Ignore the bluff, Israel won't attack Iran post-deal - analysis

Does anyone really believe Bennett and Lapid when they repeat the mantra that a deal will not freeze Israeli operations?

 Prime Minister Naftali Bennett at the cabinet meeting in the Golan Heights, December 26, 2021.  (photo credit: KOBI GIDEON/GPO)
Prime Minister Naftali Bennett at the cabinet meeting in the Golan Heights, December 26, 2021.
(photo credit: KOBI GIDEON/GPO)

Yes, it is important for Israel to point out that it can act independently against Iran’s nuclear program even if the US and the world powers reach a new nuclear deal in Vienna.

But does anyone really believe Prime Minister Naftali Bennett and Foreign Minister Yair Lapid when they repeat the mantra that a deal – even a bad one – will not at least for some period of time freeze Israeli operations against the Islamic Republic?

If history has any lessons, one is that a new nuclear deal – as long as it freezes Tehran’s forward nuclear progress – will shift the Mossad and IDF intelligence from planning attacks to collecting intelligence in order to highlight Iranian cheating.

This is what happened after the 2015 JCPOA – and no one can accuse former prime minister Benjamin Netanyahu or his Mossad director Yossi Cohen of being bashful about using force against the nuclear program.

Yet from the July 2015 deal until July 2020, there were no major game-changing attack operations.

 Former Mossad head Yossi Cohen is seen speaking at the Jerusalem Post annual conference at the Museum of Tolerance in Jerusalem, on October 12, 2021. (credit: MARC ISRAEL SELLEM/THE JERUSALEM POST) Former Mossad head Yossi Cohen is seen speaking at the Jerusalem Post annual conference at the Museum of Tolerance in Jerusalem, on October 12, 2021. (credit: MARC ISRAEL SELLEM/THE JERUSALEM POST)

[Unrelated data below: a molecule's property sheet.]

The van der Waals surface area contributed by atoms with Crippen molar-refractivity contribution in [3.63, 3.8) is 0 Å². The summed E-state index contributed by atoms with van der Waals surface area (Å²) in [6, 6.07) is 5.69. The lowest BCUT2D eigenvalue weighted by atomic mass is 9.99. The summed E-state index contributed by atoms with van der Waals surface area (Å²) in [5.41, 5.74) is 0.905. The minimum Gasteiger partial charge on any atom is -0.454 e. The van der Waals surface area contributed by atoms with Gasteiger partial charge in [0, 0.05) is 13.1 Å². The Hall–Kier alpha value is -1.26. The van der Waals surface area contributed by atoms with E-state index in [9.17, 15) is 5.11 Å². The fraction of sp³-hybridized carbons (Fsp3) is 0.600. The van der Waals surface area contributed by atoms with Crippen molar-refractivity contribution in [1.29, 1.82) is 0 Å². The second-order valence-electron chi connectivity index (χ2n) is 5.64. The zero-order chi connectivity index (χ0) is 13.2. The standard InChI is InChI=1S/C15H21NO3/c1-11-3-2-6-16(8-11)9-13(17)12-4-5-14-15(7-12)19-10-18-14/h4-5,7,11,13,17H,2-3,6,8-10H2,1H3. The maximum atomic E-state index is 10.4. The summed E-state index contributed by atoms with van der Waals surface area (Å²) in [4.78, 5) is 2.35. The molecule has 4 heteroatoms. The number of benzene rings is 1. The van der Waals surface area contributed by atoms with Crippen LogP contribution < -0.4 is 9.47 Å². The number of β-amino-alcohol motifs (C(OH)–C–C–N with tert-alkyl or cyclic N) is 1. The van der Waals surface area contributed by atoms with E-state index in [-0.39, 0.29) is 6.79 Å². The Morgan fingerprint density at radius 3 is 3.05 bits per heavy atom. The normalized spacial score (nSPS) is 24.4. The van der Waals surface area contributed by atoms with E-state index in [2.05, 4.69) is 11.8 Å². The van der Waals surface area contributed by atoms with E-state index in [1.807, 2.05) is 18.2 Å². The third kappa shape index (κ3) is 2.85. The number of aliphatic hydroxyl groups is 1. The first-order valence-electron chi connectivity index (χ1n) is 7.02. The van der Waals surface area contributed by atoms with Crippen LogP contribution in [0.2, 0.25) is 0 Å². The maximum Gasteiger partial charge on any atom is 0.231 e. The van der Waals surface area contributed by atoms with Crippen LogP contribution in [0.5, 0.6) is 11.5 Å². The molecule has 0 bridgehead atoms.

Until the Trump administration pulled out of the deal in May 2018, getting deep into planning such operations was even slowed down to a pause.

And it was not until after Iran started to openly violate the nuclear deal in May 2019, and the International Atomic Energy Agency’s Board of Governors condemned Iran for lack of cooperation on June 19, 2020, that Natanz’s aboveground nuclear facility was attacked and destroyed (which Iran attributes to the Mossad) two weeks later on July 2.

All of the other reported major Israeli attack operations came after that, during a time when there was no functioning deal and there was public friction between Iran and the IAEA.

Rather, the Mossad’s first Iran mission when Cohen took office in 2016 was to work on finding evidence of Iranian cheating to present to the world.

Years of planning culminated with the heist of Iran’s secret nuclear archives on January 31, 2018, and their presentation by Netanyahu to the world three months later on April 30.

The truth is that once the world powers and Iran cut an interim deal in 2013, Israel cut back what had been an ongoing campaign of assassinations of Iranian nuclear scientists and other nuclear-related officials.

The Mossad or IDF reportedly have covertly attacked Iran twice during the Bennett-Lapid term: once in June and again in September. So they are not afraid of pulling the trigger.

But no one should mistake their preserving a potential right to strike – if Israel finds a new smoking gun of Iranian nuclear cheating – for an actual license to attack if there is a new deal and the Islamic Republic follows its technical rules.

It is one thing for Israel to attack Iranian nuclear facilities to slow down the nuclear program of the ayatollahs when no deal is in place – which may alternately annoy or (privately) please the US, depending on the overall impact on negotiations.

But any attack once Iran’s nuclear progress is officially halted would be viewed by the Biden administration and the EU as warmongering, and could lead to actual diplomatic retaliation or even consequences in the areas of military and security sales and cooperation.

If in fact there is a new deal in the coming weeks or months, even if it is a bad one, Israel’s freedom to strike Iranian soil, which it has had for the last 18 months, will be significantly curtailed. And no amount of repeating mantras is going to convince Iran or anyone else otherwise.